As South Africans chug-down our new found freedom with regards to the sale and purchase of alcohol products under the Level 2 regulations, it seems there are going to be certain changes to the law pertaining to drinking and driving, just in time for the holiday season.
Transport Minister Fikile Mbalula says the government is working towards introducing a new bill, which will be pushing for a zero-per cent alcohol level for all motorists. Yes, you read that correctly, a zero percent alcohol level for all motorists.
The Road Traffic Amendment Bill means no person may drive a vehicle while there is any concentration of alcohol in any specimen of blood taken from any part of his or her body which is not less than 0,05 gram per 100 millilitres.
Mbalula stated this on Tuesday, August 25, while introducing the new lockdown level 2 transport regulations.
The National Road Traffic Amendment Bill was initially approved by Cabinet in March, but it still needs to receive the green light from Parliament.
According to Mbalula, road accidents involving drunk drivers cost South Africa’s economy approximately R18.2-billion annually.
Mbalula says the government intends to implement the new legislature around drinking and driving by December 2020. It was initially meant to be implemented by June of this year, but due to the global pandemic, the law was put on hold for a while.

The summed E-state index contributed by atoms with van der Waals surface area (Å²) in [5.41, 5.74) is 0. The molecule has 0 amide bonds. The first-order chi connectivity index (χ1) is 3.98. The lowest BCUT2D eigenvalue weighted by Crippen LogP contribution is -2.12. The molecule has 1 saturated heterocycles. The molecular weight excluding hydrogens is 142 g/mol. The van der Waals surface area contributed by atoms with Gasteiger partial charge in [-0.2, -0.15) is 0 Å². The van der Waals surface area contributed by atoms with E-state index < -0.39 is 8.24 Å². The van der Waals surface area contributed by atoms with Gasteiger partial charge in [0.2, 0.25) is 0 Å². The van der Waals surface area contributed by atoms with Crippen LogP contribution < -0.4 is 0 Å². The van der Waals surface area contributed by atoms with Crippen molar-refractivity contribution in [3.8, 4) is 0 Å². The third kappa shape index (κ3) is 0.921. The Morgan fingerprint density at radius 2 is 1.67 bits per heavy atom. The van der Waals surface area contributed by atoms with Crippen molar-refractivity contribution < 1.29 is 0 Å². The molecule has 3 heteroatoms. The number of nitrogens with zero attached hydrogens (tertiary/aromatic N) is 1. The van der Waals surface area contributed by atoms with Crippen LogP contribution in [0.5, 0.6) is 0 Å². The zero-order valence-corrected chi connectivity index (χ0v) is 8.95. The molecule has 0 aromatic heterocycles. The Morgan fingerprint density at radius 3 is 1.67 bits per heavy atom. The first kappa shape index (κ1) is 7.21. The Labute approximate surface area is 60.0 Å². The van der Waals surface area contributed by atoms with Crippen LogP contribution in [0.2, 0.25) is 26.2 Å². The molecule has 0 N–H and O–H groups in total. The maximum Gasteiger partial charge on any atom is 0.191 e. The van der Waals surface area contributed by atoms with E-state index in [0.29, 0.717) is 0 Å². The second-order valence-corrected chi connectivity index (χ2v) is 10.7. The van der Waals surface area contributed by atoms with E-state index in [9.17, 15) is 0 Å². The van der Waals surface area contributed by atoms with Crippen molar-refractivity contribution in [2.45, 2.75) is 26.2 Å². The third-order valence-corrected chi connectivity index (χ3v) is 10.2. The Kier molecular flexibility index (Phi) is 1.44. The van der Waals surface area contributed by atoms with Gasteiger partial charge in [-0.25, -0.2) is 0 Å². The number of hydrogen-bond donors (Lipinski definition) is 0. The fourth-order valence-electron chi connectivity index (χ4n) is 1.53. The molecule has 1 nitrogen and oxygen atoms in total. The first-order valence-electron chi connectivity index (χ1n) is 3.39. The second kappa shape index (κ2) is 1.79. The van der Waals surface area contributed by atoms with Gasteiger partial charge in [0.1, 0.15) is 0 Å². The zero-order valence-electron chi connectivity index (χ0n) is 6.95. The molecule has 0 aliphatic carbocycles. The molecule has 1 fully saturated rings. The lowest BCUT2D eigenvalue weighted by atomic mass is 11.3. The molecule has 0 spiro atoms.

As Mbalula and the government look at implementing the new law, the Automobile Association (AA) says changing traffic laws relating to drunk driving is meaningless and will be ineffective if current laws that regulate alcohol and driving are not properly implemented and enforced first.
The AA believes drinking and driving can be more effectively combated by the courts imposing tougher sentences on offenders.
“The current enforcement of drunk drivers will not stop those who regularly exceed the limits because there are simply no consequences for their actions,” the AA states.
The association adds the zero BAC limit is not going to change this behaviour.
Furthermore, the AA notes the proposed move to reduce the legal limit to zero does not take into consideration the fact that some medications such as cough syrups may contain alcohol.
In these cases, drivers may find themselves with criminal records for taking one dose of this medication when it will have no material effect on their driving ability.”
As the government now looks at amending the law in regards to alcohol consumption and driving, do you feel they are justified? Or do you feel the government should look at other avenues in enforcing road safety?
Share your thoughts and views with us in the comment section below.